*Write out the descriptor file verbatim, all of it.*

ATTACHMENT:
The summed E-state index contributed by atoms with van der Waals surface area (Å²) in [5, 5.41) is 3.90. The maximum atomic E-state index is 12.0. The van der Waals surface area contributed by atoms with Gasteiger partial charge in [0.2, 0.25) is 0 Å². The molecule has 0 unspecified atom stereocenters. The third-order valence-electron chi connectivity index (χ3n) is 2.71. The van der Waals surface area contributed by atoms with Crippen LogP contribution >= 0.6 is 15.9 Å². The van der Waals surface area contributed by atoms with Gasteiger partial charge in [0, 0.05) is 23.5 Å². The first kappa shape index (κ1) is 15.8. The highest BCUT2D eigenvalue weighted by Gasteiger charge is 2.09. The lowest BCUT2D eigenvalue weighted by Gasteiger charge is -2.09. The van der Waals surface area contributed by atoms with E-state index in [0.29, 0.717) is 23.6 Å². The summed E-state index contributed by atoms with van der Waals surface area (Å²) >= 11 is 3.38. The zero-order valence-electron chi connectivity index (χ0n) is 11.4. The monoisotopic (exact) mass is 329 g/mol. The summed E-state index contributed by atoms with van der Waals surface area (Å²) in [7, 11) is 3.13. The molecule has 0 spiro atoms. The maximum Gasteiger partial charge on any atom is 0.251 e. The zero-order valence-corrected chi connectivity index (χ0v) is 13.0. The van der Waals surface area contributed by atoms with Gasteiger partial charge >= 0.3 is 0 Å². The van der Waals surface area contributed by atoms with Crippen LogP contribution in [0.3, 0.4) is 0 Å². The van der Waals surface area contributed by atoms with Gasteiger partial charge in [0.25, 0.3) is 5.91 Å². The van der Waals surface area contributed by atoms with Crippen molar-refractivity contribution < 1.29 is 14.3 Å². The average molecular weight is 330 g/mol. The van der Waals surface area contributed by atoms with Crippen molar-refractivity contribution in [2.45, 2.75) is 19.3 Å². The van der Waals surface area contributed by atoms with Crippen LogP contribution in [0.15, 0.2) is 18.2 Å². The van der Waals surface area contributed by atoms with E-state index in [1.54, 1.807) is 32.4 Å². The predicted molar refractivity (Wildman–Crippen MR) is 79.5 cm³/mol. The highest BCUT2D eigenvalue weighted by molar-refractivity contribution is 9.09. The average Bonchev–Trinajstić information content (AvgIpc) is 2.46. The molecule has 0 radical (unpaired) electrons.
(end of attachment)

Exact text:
The summed E-state index contributed by atoms with van der Waals surface area (Å²) in [5, 5.41) is 3.90. The maximum atomic E-state index is 12.0. The van der Waals surface area contributed by atoms with Gasteiger partial charge in [0.2, 0.25) is 0 Å². The molecule has 0 unspecified atom stereocenters. The third-order valence-electron chi connectivity index (χ3n) is 2.71. The van der Waals surface area contributed by atoms with Crippen LogP contribution >= 0.6 is 15.9 Å². The van der Waals surface area contributed by atoms with Gasteiger partial charge in [0, 0.05) is 23.5 Å². The first kappa shape index (κ1) is 15.8. The highest BCUT2D eigenvalue weighted by Gasteiger charge is 2.09. The lowest BCUT2D eigenvalue weighted by Gasteiger charge is -2.09. The van der Waals surface area contributed by atoms with E-state index in [0.29, 0.717) is 23.6 Å². The summed E-state index contributed by atoms with van der Waals surface area (Å²) >= 11 is 3.38. The zero-order valence-electron chi connectivity index (χ0n) is 11.4. The monoisotopic (exact) mass is 329 g/mol. The summed E-state index contributed by atoms with van der Waals surface area (Å²) in [7, 11) is 3.13. The molecule has 0 spiro atoms. The maximum Gasteiger partial charge on any atom is 0.251 e. The zero-order valence-corrected chi connectivity index (χ0v) is 13.0. The van der Waals surface area contributed by atoms with Gasteiger partial charge >= 0.3 is 0 Å². The van der Waals surface area contributed by atoms with Crippen LogP contribution in [0.3, 0.4) is 0 Å². The van der Waals surface area contributed by atoms with Gasteiger partial charge in [0.25, 0.3) is 5.91 Å². The van der Waals surface area contributed by atoms with Crippen molar-refractivity contribution < 1.29 is 14.3 Å². The average molecular weight is 330 g/mol. The van der Waals surface area contributed by atoms with Crippen molar-refractivity contribution in [2.45, 2.75) is 19.3 Å². The van der Waals surface area contributed by atoms with Crippen LogP contribution in [0.15, 0.2) is 18.2 Å². The van der Waals surface area contributed by atoms with E-state index in [1.54, 1.807) is 32.4 Å². The predicted molar refractivity (Wildman–Crippen MR) is 79.5 cm³/mol. The highest BCUT2D eigenvalue weighted by molar-refractivity contribution is 9.09. The average Bonchev–Trinajstić information content (AvgIpc) is 2.46. The molecule has 0 radical (unpaired) electrons.